Anthony Hardy Williams, the Philadelphia-based state senator who’s now running for governor, has raised $1.7 million since the beginning of 2010. Now he’s hitting the spotlight—TV ads!
The Inquirer reports Williams’ ads are going to begin running today in all markets except Philadelphia and we’ll be watching 30-second happy faces alongside and sharp buzzwords/phrases like “Plan,” “Controlling waste” and “Cleaning up Harrisburg” by early next week. So far, Dan Onorato is the only other candidate shoving his face into your living room.
While Williams’ numbers are impressive, what’s bizarre is where the money is coming from: school-choice advocates and political-action committees. Democrats for Education Reform gave Williams a whopping $750,000, though the nonprofit lacks a branch in Pennsylvania (its website claims branches in Colorado, Michigan, Missouri, New Jersey Rhode Island and Wisconsin).
Students First gave Williams $250,000. This newish nonprofit is also about school choice, and its spokesman, Joe Watkins, is a Republican from Philadelphia.
Williams has also transferred money from his own PAC, Make A Difference, and stored up cash from his senate campaign committee into his governor’s war chest.
So, what we’ve gathered is that Williams supports school choice, wants to lower taxes and lock up the parents of problem children. Why not just run as a Republican?
According to fundraising numbers, Dan Onorato has taken in $1.1 million since Jan. 1, though has $6.7 million on hand. Tom Corbett has raised $1.8 million and has $4 million with which to put on red. Joe Hoeffel has raised $240,000 and owns $101,500 and Wagner raised $220,000 and has about $675,000.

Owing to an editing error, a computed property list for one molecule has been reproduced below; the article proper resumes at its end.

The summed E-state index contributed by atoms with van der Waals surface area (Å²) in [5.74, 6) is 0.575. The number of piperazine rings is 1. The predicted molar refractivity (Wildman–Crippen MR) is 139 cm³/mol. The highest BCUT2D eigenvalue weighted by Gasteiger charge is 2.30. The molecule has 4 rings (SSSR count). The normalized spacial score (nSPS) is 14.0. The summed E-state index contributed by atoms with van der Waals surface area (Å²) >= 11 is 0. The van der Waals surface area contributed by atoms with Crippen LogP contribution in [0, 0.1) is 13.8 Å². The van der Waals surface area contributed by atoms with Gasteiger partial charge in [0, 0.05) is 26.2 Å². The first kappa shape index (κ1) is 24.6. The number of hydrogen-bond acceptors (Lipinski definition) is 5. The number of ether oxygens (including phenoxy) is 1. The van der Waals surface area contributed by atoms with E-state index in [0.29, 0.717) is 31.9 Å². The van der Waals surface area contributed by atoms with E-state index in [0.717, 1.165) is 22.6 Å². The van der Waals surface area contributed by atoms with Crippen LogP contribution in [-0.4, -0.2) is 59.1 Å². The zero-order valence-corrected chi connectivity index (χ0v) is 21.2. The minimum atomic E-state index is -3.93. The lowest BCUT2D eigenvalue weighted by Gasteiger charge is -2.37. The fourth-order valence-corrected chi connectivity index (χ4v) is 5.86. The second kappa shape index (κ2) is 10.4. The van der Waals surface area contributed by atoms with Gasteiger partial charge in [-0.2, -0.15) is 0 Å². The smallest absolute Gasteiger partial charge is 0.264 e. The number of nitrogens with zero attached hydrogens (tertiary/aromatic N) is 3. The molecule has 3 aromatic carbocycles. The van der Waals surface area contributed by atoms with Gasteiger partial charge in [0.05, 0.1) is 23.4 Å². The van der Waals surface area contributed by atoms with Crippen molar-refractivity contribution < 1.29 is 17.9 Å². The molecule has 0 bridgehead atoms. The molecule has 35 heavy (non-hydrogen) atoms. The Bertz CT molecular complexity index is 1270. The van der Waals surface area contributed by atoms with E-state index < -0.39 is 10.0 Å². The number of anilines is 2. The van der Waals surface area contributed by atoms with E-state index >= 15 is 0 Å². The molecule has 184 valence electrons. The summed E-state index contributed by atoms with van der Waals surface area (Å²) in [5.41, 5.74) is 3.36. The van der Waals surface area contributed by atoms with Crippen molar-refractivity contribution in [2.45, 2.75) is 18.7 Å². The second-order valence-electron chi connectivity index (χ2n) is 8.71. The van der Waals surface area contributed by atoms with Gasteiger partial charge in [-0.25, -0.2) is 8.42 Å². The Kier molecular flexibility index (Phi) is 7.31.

We expect Joe Hoeffel to have a passive-aggressive field day with the sources of Williams’ contributors.
Like AG Corbett and State Sen. Williams before him, Joe Hoeffel is saying things to get attention in the little-noticed race to replace Fast Eddie.
Our Attorney General is wasting no time trying to deny Pa. residents from receiving the benefits of the new federal health-care bill. Here comes the lawsuit.
But when asked about Corbett’s main beef with the bill—that it is unconstitutional for Washington to force citizens to purchase health insurance (or else pay a fine)—the mayor looked confused: “Well, I think there’s an option where you can opt out of that. There’s a part, I think, that says you don’t have to have health care.”
How is it possible that state Sen. Williams is now one of two Democrats who could become our next governor?
It would have been nice to hear the Republican candidates’ take on the environment but, though invited, they declined to participate.
An Inky study details, in terms of pure numbers, how Democratic Pennsylvania has become. We think this is no time to get excited.